As good as Miikka Kiprusoff was last year for the Calgary Flames, it appears he must be even better in 2010-11 NHL season for his team to make the playoffs.
That is unless the team's top line of Jarome Iginla, Olli Jokinen and Alex Tanguay start delivering.
Whether this year's team has more offensive punch remains to be seen, but the early returns aren't up to snuff after the first two outings for the club.
Throw in all the injury woes -- two more wounded in Rene Bourque and Adam Pardy during Sunday's 3-1 home-ice win over the Los Angeles Kings to join an overflowing hospital ward -- and the reliance on the big-money players becomes even greater.
So far at least Kiprusoff has been equal to the task, but the rest of the crew has fallen short.
Take the first couple of minutes in Sunday's victory.
Before the clock ticked off 90 seconds, Kiprusoff made saves at the expense of Anze Kopitar and Justin Williams once and Jarret Stoll twice.
The early period mastery was on full display in the second frame, too, highlighted by a clutch stop on rookie Brayden Schenn to keep the game scoreless until Kiprusoff's teammates could find their form.
"That's what Kipper does for us all the time," said Flames forward Craig Conroy. "You'd rather not have to rely on him to do it, but he's so sharp and so calm."
And so good.
That brings us to the club's No. 1 line, which has been the subject of so much discussion in this city and ridicule elsewhere.
By no means are the Flames built to be an offensive juggernaut. The top-to-bottom talent, as well the as attention to defence, won't allow it.
However, three goals in two games -- one into an empty net during a powerplay -- isn't going to cut it.
Certainly, it falls short of what this team is capable of achieving.
The injuries don't help. Having Matt Stajan and the Ales Kotalik who was performing in the pre-season -- and not the self-admitted broken player who arrived here late last season -- in the lineup would make things better. Same thing goes for Bourque, who appeared to suffer what would be at least his third concussion since joining the Flames early in Sunday's outing.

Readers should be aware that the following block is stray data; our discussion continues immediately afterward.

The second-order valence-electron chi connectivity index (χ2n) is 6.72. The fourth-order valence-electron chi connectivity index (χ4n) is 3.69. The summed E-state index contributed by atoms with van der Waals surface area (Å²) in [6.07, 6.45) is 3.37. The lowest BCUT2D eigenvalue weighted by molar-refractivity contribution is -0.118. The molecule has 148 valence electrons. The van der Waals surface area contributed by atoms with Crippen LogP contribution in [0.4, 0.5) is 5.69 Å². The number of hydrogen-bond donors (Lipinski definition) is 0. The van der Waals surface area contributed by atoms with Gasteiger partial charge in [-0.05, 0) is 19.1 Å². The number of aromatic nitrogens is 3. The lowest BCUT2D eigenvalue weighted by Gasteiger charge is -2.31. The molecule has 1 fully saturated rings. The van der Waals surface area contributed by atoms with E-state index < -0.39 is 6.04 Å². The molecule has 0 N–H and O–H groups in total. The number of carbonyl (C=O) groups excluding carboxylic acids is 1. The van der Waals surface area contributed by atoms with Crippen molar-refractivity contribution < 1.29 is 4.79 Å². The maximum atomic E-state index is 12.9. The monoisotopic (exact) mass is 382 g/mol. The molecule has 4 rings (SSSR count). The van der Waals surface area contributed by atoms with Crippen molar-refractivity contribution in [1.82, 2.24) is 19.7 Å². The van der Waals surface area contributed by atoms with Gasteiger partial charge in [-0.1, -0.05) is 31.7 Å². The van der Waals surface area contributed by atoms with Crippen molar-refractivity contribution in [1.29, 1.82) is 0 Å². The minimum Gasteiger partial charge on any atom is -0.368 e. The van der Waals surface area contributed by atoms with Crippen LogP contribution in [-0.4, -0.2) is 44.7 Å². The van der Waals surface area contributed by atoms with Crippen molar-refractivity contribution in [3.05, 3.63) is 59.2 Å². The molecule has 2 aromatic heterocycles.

In turn, veteran centre Brendan Morrison would be in a third-line role he's better suited for at this point in his career, Mikael Backlund could either be put on the wing or even sent to the minors for more seasoning and even third-line winger Tim Jackman would be able to move to fourth-line duty.
But the real key is the top trio.
Yes, it's only two games, but those three have yet to deliver even a single point. They've combined for 22 shots on goal but nothing more.
It's hardly an answer to all those critics who said it was pure folly on the club's part to re-acquire Jokinen and Tanguay in an effort to re-ignite what's become a moribund attack.
Sure, they've had chances, especially Iginla in the third period of Sunday's tilt.
Likewise, they're shooting pucks more often. Jokinen has fired 11 pucks on goal through two games, seemingly learned to stop deferring to Iginla all the time.
But something is still missing, especially urgency.
Especially on the powerplay.
Bad habits die hard, and all too often that willingness to outwork the defenders and create scoring chances hasn't been there.
Think about it, with their first three powerplay opportunities against the Kings, the Flames managed a measly two shots on goal -- and only one of those was by a top-liner, Jokinen. That's after swinging 0-for-4 with the man-advantage when they were skunked by the Oilers in that 4-0 season-opening debacle.
It's way too early to consider pressing any panic buttons. Likewise, too soon to say Iginla, Jokinen and Tanguay can't get it together. Other parties, such as Jay Bouwmeester, need to help the cause, too.
But time is coming for them to start clicking.
The Flames learned last year Kiprusoff can't do it all and can't win every time the Flames manage just one goal.